I would imagine that on a typical day a few restaurants use more water on a daily basis than a car wash, and when you consider how many freaking restaurants there are in the City, shutting off their water would have done far more to improve the water problem than closing a couple of car washes. It’s true that nobody has a constitutional right to get their car washed, but nobody has a constitutional right to eat out, either.

    In essence, this is indeed a "taking," I think, and that’s a constitutional issue the City apparently didn’t address.

    Whether they were right or wrong in closing the car washes (I think they were dead wrong), they clearly didn’t exercise any due process, much less due dilligence. I’m thinking the City will be settling this one as quietly as possible.

  • The Rutherford Institute said, in so many words, that it was "unreasonable" for the city to shut down the car washes. Express Car Wash came out and openly said it was going to disregard the ordiance/law and continue using water, until they kicked themselves in the head and realized they could use alternative cleaning methods. "Neccessity is the mother of invention," and Express Car figured that out and should have incorporated that into their business plan as part of their risk assessment.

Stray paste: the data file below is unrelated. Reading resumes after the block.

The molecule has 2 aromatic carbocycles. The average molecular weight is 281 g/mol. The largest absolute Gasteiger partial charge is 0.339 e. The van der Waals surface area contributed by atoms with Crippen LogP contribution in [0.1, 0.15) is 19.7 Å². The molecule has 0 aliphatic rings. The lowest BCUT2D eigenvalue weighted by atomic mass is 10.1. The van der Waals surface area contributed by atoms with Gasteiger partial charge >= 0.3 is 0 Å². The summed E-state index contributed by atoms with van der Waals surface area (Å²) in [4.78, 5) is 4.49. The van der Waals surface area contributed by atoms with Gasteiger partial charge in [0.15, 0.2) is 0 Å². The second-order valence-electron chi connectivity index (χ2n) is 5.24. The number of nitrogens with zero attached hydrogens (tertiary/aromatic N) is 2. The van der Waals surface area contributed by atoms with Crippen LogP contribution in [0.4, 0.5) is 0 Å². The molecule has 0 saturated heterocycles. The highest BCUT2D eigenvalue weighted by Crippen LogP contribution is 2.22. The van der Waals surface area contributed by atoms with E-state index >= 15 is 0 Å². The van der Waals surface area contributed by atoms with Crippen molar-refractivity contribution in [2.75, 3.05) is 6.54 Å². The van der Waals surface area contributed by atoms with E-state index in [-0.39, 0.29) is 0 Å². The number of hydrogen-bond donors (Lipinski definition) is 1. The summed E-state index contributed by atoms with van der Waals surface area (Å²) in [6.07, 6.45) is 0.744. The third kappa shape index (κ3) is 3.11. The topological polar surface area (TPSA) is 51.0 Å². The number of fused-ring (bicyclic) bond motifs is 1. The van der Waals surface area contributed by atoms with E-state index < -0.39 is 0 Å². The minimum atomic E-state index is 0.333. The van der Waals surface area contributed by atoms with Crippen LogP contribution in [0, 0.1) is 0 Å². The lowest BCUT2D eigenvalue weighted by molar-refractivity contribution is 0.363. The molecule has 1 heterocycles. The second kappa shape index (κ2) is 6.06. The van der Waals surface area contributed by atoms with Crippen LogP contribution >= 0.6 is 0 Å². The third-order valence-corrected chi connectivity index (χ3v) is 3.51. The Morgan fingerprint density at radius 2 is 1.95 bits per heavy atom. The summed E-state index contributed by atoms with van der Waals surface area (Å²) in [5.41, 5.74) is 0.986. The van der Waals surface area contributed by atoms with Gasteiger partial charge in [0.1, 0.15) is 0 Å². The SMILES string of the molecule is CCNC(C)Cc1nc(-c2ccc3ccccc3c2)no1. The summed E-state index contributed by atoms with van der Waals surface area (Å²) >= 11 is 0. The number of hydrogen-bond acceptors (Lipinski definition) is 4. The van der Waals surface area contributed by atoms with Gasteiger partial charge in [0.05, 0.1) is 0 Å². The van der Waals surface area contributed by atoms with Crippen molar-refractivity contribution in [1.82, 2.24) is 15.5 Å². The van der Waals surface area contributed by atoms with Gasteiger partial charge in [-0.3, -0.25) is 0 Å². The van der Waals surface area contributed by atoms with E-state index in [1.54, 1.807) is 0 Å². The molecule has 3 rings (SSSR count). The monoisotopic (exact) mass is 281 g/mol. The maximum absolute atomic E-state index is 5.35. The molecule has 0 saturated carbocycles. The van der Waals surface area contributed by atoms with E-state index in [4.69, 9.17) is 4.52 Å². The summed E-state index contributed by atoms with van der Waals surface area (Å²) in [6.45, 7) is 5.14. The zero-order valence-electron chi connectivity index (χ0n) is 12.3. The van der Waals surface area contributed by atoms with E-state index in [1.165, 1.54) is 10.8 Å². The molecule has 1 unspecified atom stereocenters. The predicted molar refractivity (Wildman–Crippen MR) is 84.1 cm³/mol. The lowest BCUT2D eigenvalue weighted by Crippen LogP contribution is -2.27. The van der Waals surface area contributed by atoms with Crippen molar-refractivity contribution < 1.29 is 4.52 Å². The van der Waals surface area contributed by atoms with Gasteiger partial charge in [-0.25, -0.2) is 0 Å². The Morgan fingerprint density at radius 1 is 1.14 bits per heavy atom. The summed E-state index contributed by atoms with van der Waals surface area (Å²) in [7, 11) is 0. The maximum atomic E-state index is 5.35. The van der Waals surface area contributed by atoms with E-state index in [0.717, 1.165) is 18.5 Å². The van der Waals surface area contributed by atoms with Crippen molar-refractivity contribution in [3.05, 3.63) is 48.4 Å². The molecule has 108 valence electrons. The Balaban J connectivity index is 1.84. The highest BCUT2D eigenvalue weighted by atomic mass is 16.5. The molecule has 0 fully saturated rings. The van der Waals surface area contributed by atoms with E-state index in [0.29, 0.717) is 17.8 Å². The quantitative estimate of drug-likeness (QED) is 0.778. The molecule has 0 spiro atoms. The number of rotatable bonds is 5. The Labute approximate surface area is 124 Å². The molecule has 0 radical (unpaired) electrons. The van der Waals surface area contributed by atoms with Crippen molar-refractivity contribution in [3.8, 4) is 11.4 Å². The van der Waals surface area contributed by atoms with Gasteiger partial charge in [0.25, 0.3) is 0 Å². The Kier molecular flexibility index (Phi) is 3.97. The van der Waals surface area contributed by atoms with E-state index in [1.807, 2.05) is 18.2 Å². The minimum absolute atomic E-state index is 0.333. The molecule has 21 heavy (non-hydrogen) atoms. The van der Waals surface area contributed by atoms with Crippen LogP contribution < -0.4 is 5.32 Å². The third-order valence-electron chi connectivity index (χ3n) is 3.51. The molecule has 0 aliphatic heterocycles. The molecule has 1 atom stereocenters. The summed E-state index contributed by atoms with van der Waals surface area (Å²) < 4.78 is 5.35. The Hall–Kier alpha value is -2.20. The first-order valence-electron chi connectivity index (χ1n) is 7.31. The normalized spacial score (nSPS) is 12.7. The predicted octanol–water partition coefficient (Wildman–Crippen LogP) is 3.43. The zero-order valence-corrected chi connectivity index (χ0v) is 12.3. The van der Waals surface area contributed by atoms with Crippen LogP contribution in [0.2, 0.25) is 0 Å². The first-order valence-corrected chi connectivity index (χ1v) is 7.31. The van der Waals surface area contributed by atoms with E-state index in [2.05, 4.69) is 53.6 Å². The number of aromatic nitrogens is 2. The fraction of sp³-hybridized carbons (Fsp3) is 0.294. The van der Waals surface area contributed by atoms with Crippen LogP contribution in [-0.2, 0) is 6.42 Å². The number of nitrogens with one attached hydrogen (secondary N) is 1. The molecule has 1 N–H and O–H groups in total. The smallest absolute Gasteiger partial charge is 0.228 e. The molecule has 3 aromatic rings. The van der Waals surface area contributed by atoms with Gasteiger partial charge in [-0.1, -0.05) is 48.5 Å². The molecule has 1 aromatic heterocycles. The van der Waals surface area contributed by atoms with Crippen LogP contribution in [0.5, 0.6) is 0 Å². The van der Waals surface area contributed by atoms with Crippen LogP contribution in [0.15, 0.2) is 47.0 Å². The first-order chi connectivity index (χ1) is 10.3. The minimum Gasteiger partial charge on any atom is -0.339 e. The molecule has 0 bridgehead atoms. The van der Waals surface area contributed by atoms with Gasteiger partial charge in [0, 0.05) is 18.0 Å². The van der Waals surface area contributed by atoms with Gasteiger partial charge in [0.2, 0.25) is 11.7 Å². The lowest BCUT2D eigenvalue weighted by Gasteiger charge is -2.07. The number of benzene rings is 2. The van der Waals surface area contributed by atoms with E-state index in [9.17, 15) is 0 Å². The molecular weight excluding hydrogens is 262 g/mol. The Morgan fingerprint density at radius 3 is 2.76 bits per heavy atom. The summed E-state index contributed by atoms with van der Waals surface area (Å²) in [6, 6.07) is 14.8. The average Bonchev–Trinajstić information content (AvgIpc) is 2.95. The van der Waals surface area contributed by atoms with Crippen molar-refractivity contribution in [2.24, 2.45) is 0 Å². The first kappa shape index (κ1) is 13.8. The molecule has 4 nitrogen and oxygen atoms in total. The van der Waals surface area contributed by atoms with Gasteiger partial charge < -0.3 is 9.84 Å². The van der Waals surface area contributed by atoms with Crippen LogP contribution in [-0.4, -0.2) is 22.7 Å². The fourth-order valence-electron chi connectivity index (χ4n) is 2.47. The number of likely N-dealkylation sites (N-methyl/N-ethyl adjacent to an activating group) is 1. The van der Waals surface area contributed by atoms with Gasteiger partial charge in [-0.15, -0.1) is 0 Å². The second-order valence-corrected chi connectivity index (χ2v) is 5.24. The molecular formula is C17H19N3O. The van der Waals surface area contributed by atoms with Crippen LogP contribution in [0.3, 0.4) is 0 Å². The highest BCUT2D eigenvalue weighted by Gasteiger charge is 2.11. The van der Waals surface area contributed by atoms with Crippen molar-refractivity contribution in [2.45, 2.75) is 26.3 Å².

I would have to say that in a time of severe emergency, eating is more important than getting your car washed and the city asking the car washes to stop using water was entirely "reasonable."

  • We’re not in Central Africa. There is a reasonable expectancy of continuous water supply.

    The only question for the court is whether cville officials have done *their* job, given recent history and such. I mean, the government claims the need for a bunch of environmental analysis (I mentioned this last year to cvillenews.com readers after looking at the RWSA balance sheet). So we pay for all that data, yet officials just sit on it. They’re the ones that should know the risk and act upon it. They should be presenting the case for the need of additional infrastructures. If cville residents decide *after* being fully informed that they don’t want the expense, then either cville needs to have people and businesses sign a document of understanding of the risk of living/operating in the area (like docs are often in the real-estate world), or then cville may be liable (like in this case).

    There must be accountability. Even for local governments. I say, *especially* for government. You know, this is a fundamental difference in thinking between you (and a majority of Americans) and I: you don’t want government in so many areas of the economy because precisely, you don’t want to hold it responsible. From the outset, you don’t trust government. I, on the other hand, think more things should be managed by the collectivity (government), such as health care, children’s daycare… But, I feel this way because I believe government can and must improve dramatically. Accountability is the premier tenet to this end.